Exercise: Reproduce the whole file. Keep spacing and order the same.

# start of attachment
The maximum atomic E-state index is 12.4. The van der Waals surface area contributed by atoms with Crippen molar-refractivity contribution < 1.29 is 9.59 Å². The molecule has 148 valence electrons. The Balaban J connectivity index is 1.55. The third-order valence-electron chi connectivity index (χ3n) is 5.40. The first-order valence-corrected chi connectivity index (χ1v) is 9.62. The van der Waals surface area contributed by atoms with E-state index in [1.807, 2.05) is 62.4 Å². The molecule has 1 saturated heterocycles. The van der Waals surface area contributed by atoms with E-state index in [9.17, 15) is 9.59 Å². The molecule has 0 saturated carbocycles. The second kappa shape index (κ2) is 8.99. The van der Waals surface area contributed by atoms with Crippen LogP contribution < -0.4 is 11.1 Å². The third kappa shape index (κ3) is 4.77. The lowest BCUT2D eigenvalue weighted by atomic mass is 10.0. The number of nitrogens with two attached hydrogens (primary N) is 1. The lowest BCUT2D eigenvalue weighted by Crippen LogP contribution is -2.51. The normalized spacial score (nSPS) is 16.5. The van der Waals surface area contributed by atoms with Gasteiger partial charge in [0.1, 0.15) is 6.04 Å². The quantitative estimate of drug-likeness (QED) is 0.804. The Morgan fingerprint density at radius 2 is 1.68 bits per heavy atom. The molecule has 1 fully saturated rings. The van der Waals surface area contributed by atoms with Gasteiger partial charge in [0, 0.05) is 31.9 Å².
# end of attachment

The maximum atomic E-state index is 12.4. The van der Waals surface area contributed by atoms with Crippen molar-refractivity contribution < 1.29 is 9.59 Å². The molecule has 148 valence electrons. The Balaban J connectivity index is 1.55. The third-order valence-electron chi connectivity index (χ3n) is 5.40. The first-order valence-corrected chi connectivity index (χ1v) is 9.62. The van der Waals surface area contributed by atoms with E-state index in [1.807, 2.05) is 62.4 Å². The molecule has 1 saturated heterocycles. The van der Waals surface area contributed by atoms with E-state index in [9.17, 15) is 9.59 Å². The molecule has 0 saturated carbocycles. The second kappa shape index (κ2) is 8.99. The van der Waals surface area contributed by atoms with Crippen LogP contribution < -0.4 is 11.1 Å². The third kappa shape index (κ3) is 4.77. The lowest BCUT2D eigenvalue weighted by atomic mass is 10.0. The number of nitrogens with two attached hydrogens (primary N) is 1. The lowest BCUT2D eigenvalue weighted by Crippen LogP contribution is -2.51. The normalized spacial score (nSPS) is 16.5. The van der Waals surface area contributed by atoms with Gasteiger partial charge in [0.1, 0.15) is 6.04 Å². The quantitative estimate of drug-likeness (QED) is 0.804. The Morgan fingerprint density at radius 2 is 1.68 bits per heavy atom. The molecule has 1 fully saturated rings. The van der Waals surface area contributed by atoms with Gasteiger partial charge in [0, 0.05) is 31.9 Å².